On 18 November 1307, Tell visited Altdorf with his young son and passed by the hat, publicly refusing to bow to it, and was arrested. Gessler—intrigued by Tell's famed marksmanship but resentful of his defiance—devised a cruel punishment. Tell and his son were to be executed. However, he could redeem his life by shooting an apple off the head of his son Robert in a single attempt. Tell split the apple with a bolt from his crossbow. Gessler then noticed that Tell had removed two crossbow bolts from his quiver. Before releasing him, he asked why. Tell was reluctant to answer, but after Gessler promised he would not kill him, he replied that had he killed his son, he would have killed Gessler with the second bolt. Gessler was furious and ordered Tell to be bound, saying that he had promised to spare his life, but instead would imprison him for the remainder of his life.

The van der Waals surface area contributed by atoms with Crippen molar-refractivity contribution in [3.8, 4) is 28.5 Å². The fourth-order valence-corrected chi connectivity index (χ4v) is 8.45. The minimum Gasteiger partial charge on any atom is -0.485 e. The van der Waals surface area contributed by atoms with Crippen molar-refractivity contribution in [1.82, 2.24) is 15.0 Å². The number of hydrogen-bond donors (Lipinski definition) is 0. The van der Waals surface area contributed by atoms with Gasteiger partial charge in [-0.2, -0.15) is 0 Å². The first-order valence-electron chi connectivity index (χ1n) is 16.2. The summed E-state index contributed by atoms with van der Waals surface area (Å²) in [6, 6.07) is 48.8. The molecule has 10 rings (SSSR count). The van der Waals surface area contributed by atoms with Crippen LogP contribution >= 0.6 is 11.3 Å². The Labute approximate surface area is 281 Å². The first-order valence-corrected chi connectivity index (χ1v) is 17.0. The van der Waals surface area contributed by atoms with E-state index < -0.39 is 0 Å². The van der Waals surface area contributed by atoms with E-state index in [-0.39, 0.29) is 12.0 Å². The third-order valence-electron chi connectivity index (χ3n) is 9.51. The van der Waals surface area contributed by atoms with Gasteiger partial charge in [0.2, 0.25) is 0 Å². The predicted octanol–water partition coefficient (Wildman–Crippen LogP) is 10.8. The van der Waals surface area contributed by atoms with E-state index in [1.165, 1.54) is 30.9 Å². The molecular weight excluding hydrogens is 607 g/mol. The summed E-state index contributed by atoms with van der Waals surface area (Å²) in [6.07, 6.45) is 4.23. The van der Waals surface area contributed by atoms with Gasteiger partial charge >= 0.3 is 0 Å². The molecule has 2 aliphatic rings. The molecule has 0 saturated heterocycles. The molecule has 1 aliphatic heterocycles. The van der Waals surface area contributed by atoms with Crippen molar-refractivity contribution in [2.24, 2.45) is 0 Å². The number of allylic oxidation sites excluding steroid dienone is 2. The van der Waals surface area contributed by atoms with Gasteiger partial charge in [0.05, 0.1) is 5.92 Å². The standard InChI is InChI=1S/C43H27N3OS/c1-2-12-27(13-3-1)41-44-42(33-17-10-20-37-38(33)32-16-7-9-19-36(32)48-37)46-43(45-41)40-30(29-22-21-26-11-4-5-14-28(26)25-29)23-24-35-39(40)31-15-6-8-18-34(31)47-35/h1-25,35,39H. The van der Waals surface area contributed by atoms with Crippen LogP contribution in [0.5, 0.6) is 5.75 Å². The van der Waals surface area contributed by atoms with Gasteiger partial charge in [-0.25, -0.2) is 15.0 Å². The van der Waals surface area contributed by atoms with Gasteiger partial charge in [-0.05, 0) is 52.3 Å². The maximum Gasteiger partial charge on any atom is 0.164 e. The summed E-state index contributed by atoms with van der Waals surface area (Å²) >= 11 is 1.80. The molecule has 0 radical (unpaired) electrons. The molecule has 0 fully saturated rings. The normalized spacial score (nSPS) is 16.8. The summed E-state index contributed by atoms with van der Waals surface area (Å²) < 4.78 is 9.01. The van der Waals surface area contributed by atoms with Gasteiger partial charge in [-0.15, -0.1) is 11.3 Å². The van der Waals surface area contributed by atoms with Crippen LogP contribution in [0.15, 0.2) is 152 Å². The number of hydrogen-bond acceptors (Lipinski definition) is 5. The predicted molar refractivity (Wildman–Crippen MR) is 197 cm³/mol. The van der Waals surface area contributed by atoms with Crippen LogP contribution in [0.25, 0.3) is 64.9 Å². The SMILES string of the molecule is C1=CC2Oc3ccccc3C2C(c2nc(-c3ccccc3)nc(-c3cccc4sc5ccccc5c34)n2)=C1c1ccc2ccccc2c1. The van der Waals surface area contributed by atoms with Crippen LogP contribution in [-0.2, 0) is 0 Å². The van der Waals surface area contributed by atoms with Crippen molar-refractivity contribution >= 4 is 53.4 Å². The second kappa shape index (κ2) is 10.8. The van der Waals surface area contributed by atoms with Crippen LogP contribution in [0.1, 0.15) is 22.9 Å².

Tell was brought to Gessler's boat to be taken to the dungeon in the castle at Küssnacht. A storm broke on Lake Lucerne, and the guards were afraid that their boat would sink. They begged Gessler to remove Tell's shackles so he could take the helm and save them. Gessler gave in, but once freed, Tell led the boat to a rocky place and leapt from the boat. The site is already known in the "White Book" as the "Tellsplatte" ("Tell's slab"). Since the 16th century the site has been marked by a memorial chapel.